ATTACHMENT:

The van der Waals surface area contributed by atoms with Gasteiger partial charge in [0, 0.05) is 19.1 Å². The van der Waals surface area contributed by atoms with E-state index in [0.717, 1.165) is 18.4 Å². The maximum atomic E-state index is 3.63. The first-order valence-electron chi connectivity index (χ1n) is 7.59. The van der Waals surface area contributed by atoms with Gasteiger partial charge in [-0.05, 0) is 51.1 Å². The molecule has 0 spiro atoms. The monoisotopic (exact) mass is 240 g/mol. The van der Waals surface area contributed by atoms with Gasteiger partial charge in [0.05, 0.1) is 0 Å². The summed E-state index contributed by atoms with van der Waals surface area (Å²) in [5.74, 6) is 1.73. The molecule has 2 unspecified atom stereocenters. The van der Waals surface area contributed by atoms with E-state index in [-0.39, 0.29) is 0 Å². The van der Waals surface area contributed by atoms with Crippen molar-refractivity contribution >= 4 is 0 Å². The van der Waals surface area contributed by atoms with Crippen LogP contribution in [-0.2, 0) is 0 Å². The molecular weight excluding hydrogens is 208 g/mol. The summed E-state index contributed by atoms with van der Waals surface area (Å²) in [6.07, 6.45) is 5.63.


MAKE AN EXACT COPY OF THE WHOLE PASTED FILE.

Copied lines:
The van der Waals surface area contributed by atoms with Gasteiger partial charge in [0, 0.05) is 19.1 Å². The van der Waals surface area contributed by atoms with E-state index in [0.717, 1.165) is 18.4 Å². The maximum atomic E-state index is 3.63. The first-order valence-electron chi connectivity index (χ1n) is 7.59. The van der Waals surface area contributed by atoms with Gasteiger partial charge in [-0.05, 0) is 51.1 Å². The molecule has 0 spiro atoms. The monoisotopic (exact) mass is 240 g/mol. The van der Waals surface area contributed by atoms with Gasteiger partial charge in [0.05, 0.1) is 0 Å². The summed E-state index contributed by atoms with van der Waals surface area (Å²) in [5.74, 6) is 1.73. The molecule has 2 unspecified atom stereocenters. The van der Waals surface area contributed by atoms with E-state index in [-0.39, 0.29) is 0 Å². The van der Waals surface area contributed by atoms with Crippen molar-refractivity contribution >= 4 is 0 Å². The van der Waals surface area contributed by atoms with Crippen LogP contribution in [-0.2, 0) is 0 Å². The molecular weight excluding hydrogens is 208 g/mol. The summed E-state index contributed by atoms with van der Waals surface area (Å²) in [6.07, 6.45) is 5.63.